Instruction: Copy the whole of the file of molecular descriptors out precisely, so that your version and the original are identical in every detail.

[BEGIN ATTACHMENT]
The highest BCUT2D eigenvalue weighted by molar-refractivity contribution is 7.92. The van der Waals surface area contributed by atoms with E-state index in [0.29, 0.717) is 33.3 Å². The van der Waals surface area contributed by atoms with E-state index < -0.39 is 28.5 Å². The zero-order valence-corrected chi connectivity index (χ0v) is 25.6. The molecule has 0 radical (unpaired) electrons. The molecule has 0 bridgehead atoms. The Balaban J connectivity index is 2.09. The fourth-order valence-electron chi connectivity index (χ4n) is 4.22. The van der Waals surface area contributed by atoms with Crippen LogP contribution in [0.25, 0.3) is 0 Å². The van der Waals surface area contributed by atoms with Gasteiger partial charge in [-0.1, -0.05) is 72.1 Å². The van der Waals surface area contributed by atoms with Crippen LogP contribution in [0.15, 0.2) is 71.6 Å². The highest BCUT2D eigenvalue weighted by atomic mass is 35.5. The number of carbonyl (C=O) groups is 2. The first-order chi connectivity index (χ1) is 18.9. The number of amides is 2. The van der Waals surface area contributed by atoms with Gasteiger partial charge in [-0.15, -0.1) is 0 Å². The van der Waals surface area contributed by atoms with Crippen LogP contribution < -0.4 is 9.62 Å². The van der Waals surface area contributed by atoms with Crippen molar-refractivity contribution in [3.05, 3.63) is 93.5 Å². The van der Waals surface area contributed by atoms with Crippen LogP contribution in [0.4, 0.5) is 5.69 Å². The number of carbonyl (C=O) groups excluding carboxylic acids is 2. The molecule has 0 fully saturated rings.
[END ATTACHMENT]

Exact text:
The highest BCUT2D eigenvalue weighted by molar-refractivity contribution is 7.92. The van der Waals surface area contributed by atoms with E-state index in [0.29, 0.717) is 33.3 Å². The van der Waals surface area contributed by atoms with E-state index < -0.39 is 28.5 Å². The zero-order valence-corrected chi connectivity index (χ0v) is 25.6. The molecule has 0 radical (unpaired) electrons. The molecule has 0 bridgehead atoms. The Balaban J connectivity index is 2.09. The fourth-order valence-electron chi connectivity index (χ4n) is 4.22. The van der Waals surface area contributed by atoms with Crippen LogP contribution in [0.25, 0.3) is 0 Å². The van der Waals surface area contributed by atoms with Gasteiger partial charge in [-0.1, -0.05) is 72.1 Å². The van der Waals surface area contributed by atoms with Crippen LogP contribution in [0.15, 0.2) is 71.6 Å². The highest BCUT2D eigenvalue weighted by atomic mass is 35.5. The number of carbonyl (C=O) groups is 2. The first-order chi connectivity index (χ1) is 18.9. The number of amides is 2. The van der Waals surface area contributed by atoms with Gasteiger partial charge in [-0.15, -0.1) is 0 Å². The van der Waals surface area contributed by atoms with Crippen LogP contribution < -0.4 is 9.62 Å². The van der Waals surface area contributed by atoms with Crippen molar-refractivity contribution in [3.05, 3.63) is 93.5 Å². The van der Waals surface area contributed by atoms with Crippen LogP contribution in [0.4, 0.5) is 5.69 Å². The number of carbonyl (C=O) groups excluding carboxylic acids is 2. The molecule has 0 fully saturated rings.